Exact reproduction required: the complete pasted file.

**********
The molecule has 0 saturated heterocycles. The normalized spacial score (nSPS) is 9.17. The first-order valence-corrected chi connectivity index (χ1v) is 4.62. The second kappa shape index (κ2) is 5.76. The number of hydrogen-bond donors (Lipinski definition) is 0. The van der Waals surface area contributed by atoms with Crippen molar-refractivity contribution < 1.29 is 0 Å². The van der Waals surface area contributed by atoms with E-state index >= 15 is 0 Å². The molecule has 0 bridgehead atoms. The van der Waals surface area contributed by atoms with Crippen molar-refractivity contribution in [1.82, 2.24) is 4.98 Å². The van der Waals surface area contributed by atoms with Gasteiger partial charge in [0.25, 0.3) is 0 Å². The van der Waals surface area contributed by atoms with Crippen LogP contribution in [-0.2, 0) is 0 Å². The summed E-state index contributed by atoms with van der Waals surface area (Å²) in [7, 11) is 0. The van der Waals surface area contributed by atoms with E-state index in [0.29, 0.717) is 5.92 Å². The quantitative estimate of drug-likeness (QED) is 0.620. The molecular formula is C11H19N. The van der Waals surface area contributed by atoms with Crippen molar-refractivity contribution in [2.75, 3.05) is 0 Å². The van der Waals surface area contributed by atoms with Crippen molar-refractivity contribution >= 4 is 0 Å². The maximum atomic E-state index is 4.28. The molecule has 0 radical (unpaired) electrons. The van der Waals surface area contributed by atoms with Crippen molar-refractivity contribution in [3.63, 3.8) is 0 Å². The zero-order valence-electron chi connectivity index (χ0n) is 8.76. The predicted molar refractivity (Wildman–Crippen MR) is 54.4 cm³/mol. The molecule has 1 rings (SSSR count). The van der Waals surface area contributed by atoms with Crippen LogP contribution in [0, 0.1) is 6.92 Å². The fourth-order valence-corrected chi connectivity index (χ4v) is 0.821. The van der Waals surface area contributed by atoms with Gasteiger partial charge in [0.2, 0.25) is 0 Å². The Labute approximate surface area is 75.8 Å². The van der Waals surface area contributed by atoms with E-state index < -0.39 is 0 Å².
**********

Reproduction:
The molecule has 0 saturated heterocycles. The normalized spacial score (nSPS) is 9.17. The first-order valence-corrected chi connectivity index (χ1v) is 4.62. The second kappa shape index (κ2) is 5.76. The number of hydrogen-bond donors (Lipinski definition) is 0. The van der Waals surface area contributed by atoms with Crippen molar-refractivity contribution < 1.29 is 0 Å². The van der Waals surface area contributed by atoms with E-state index >= 15 is 0 Å². The molecule has 0 bridgehead atoms. The van der Waals surface area contributed by atoms with Crippen molar-refractivity contribution in [1.82, 2.24) is 4.98 Å². The van der Waals surface area contributed by atoms with Gasteiger partial charge in [0.25, 0.3) is 0 Å². The van der Waals surface area contributed by atoms with Crippen LogP contribution in [-0.2, 0) is 0 Å². The summed E-state index contributed by atoms with van der Waals surface area (Å²) in [7, 11) is 0. The van der Waals surface area contributed by atoms with E-state index in [0.29, 0.717) is 5.92 Å². The quantitative estimate of drug-likeness (QED) is 0.620. The molecular formula is C11H19N. The van der Waals surface area contributed by atoms with Crippen molar-refractivity contribution in [2.75, 3.05) is 0 Å². The van der Waals surface area contributed by atoms with Crippen molar-refractivity contribution >= 4 is 0 Å². The maximum atomic E-state index is 4.28. The molecule has 0 radical (unpaired) electrons. The van der Waals surface area contributed by atoms with Crippen molar-refractivity contribution in [3.63, 3.8) is 0 Å². The zero-order valence-electron chi connectivity index (χ0n) is 8.76. The predicted molar refractivity (Wildman–Crippen MR) is 54.4 cm³/mol. The molecule has 1 rings (SSSR count). The van der Waals surface area contributed by atoms with Crippen LogP contribution in [0, 0.1) is 6.92 Å². The fourth-order valence-corrected chi connectivity index (χ4v) is 0.821. The van der Waals surface area contributed by atoms with Gasteiger partial charge in [0.2, 0.25) is 0 Å². The Labute approximate surface area is 75.8 Å². The van der Waals surface area contributed by atoms with E-state index < -0.39 is 0 Å².